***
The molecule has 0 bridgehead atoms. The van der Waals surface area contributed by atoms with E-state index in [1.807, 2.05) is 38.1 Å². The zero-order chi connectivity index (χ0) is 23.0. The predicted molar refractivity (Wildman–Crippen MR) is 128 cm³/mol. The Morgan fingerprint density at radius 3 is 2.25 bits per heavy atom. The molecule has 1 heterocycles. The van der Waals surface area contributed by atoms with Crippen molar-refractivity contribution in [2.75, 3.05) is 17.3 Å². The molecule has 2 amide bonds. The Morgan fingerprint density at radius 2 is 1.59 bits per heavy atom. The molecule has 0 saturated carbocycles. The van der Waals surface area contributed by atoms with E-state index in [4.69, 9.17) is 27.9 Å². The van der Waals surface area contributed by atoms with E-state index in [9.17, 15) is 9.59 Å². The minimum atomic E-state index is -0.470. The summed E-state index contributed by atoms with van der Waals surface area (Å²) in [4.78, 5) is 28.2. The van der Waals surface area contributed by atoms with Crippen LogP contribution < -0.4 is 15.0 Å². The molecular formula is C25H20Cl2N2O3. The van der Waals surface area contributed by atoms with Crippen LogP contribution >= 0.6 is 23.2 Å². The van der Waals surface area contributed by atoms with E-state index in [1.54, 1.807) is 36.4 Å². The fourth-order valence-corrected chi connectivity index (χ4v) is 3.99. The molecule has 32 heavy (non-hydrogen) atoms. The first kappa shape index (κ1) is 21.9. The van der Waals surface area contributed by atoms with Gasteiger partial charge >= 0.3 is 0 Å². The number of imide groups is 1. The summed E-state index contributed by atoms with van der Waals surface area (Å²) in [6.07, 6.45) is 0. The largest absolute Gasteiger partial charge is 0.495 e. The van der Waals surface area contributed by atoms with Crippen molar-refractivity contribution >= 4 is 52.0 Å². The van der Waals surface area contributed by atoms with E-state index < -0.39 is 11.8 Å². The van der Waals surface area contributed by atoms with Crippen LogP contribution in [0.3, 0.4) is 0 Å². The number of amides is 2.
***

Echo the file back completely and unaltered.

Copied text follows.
The molecule has 0 bridgehead atoms. The van der Waals surface area contributed by atoms with E-state index in [1.807, 2.05) is 38.1 Å². The zero-order chi connectivity index (χ0) is 23.0. The predicted molar refractivity (Wildman–Crippen MR) is 128 cm³/mol. The Morgan fingerprint density at radius 3 is 2.25 bits per heavy atom. The molecule has 1 heterocycles. The van der Waals surface area contributed by atoms with Crippen molar-refractivity contribution in [2.75, 3.05) is 17.3 Å². The molecule has 2 amide bonds. The Morgan fingerprint density at radius 2 is 1.59 bits per heavy atom. The molecule has 0 saturated carbocycles. The van der Waals surface area contributed by atoms with E-state index in [4.69, 9.17) is 27.9 Å². The van der Waals surface area contributed by atoms with E-state index in [9.17, 15) is 9.59 Å². The minimum atomic E-state index is -0.470. The summed E-state index contributed by atoms with van der Waals surface area (Å²) in [4.78, 5) is 28.2. The van der Waals surface area contributed by atoms with Crippen LogP contribution < -0.4 is 15.0 Å². The molecular formula is C25H20Cl2N2O3. The van der Waals surface area contributed by atoms with Crippen LogP contribution >= 0.6 is 23.2 Å². The van der Waals surface area contributed by atoms with E-state index in [1.54, 1.807) is 36.4 Å². The fourth-order valence-corrected chi connectivity index (χ4v) is 3.99. The molecule has 32 heavy (non-hydrogen) atoms. The first kappa shape index (κ1) is 21.9. The van der Waals surface area contributed by atoms with Gasteiger partial charge >= 0.3 is 0 Å². The number of imide groups is 1. The summed E-state index contributed by atoms with van der Waals surface area (Å²) in [6.07, 6.45) is 0. The largest absolute Gasteiger partial charge is 0.495 e. The van der Waals surface area contributed by atoms with Crippen molar-refractivity contribution >= 4 is 52.0 Å². The van der Waals surface area contributed by atoms with E-state index < -0.39 is 11.8 Å². The van der Waals surface area contributed by atoms with Crippen LogP contribution in [0.3, 0.4) is 0 Å². The number of amides is 2.